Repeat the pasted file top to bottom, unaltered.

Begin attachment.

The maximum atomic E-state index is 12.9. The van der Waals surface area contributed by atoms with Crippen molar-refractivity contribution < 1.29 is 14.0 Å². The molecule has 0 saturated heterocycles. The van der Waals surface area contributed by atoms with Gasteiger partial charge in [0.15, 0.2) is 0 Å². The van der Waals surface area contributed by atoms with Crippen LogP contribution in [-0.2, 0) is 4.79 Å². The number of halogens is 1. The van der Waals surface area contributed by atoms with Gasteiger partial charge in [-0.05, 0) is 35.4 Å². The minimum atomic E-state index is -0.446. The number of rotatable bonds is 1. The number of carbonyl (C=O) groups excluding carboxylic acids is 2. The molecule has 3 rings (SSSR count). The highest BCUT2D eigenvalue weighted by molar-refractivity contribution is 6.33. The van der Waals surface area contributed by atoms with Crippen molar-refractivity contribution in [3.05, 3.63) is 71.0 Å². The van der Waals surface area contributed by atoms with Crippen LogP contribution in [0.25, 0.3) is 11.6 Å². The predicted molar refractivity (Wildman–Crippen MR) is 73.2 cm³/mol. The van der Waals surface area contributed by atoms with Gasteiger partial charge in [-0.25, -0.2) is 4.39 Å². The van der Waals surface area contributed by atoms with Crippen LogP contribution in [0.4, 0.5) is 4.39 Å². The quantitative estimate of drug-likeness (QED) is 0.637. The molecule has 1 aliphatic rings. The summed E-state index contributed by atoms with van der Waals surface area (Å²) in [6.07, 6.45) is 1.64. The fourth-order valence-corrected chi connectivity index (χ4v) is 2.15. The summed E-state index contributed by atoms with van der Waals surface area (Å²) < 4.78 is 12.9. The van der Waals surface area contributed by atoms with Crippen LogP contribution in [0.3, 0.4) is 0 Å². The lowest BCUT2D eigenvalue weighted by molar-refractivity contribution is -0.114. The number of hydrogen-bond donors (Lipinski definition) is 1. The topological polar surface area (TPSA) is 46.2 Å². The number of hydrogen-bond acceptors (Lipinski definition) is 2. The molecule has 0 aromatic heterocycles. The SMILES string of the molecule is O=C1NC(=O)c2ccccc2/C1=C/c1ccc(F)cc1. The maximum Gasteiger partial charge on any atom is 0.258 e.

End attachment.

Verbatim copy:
The maximum atomic E-state index is 12.9. The van der Waals surface area contributed by atoms with Crippen molar-refractivity contribution < 1.29 is 14.0 Å². The molecule has 0 saturated heterocycles. The van der Waals surface area contributed by atoms with Gasteiger partial charge in [0.15, 0.2) is 0 Å². The van der Waals surface area contributed by atoms with Crippen LogP contribution in [-0.2, 0) is 4.79 Å². The number of halogens is 1. The van der Waals surface area contributed by atoms with Gasteiger partial charge in [-0.05, 0) is 35.4 Å². The minimum atomic E-state index is -0.446. The number of rotatable bonds is 1. The number of carbonyl (C=O) groups excluding carboxylic acids is 2. The molecule has 3 rings (SSSR count). The highest BCUT2D eigenvalue weighted by molar-refractivity contribution is 6.33. The van der Waals surface area contributed by atoms with Crippen molar-refractivity contribution in [3.05, 3.63) is 71.0 Å². The van der Waals surface area contributed by atoms with Crippen LogP contribution in [0.25, 0.3) is 11.6 Å². The predicted molar refractivity (Wildman–Crippen MR) is 73.2 cm³/mol. The van der Waals surface area contributed by atoms with Gasteiger partial charge in [-0.25, -0.2) is 4.39 Å². The van der Waals surface area contributed by atoms with Crippen LogP contribution in [0.4, 0.5) is 4.39 Å². The quantitative estimate of drug-likeness (QED) is 0.637. The molecule has 1 aliphatic rings. The summed E-state index contributed by atoms with van der Waals surface area (Å²) in [6.07, 6.45) is 1.64. The fourth-order valence-corrected chi connectivity index (χ4v) is 2.15. The summed E-state index contributed by atoms with van der Waals surface area (Å²) < 4.78 is 12.9. The van der Waals surface area contributed by atoms with Crippen LogP contribution in [0.3, 0.4) is 0 Å². The lowest BCUT2D eigenvalue weighted by molar-refractivity contribution is -0.114. The number of hydrogen-bond donors (Lipinski definition) is 1. The topological polar surface area (TPSA) is 46.2 Å². The number of hydrogen-bond acceptors (Lipinski definition) is 2. The molecule has 0 aromatic heterocycles. The SMILES string of the molecule is O=C1NC(=O)c2ccccc2/C1=C/c1ccc(F)cc1. The maximum Gasteiger partial charge on any atom is 0.258 e.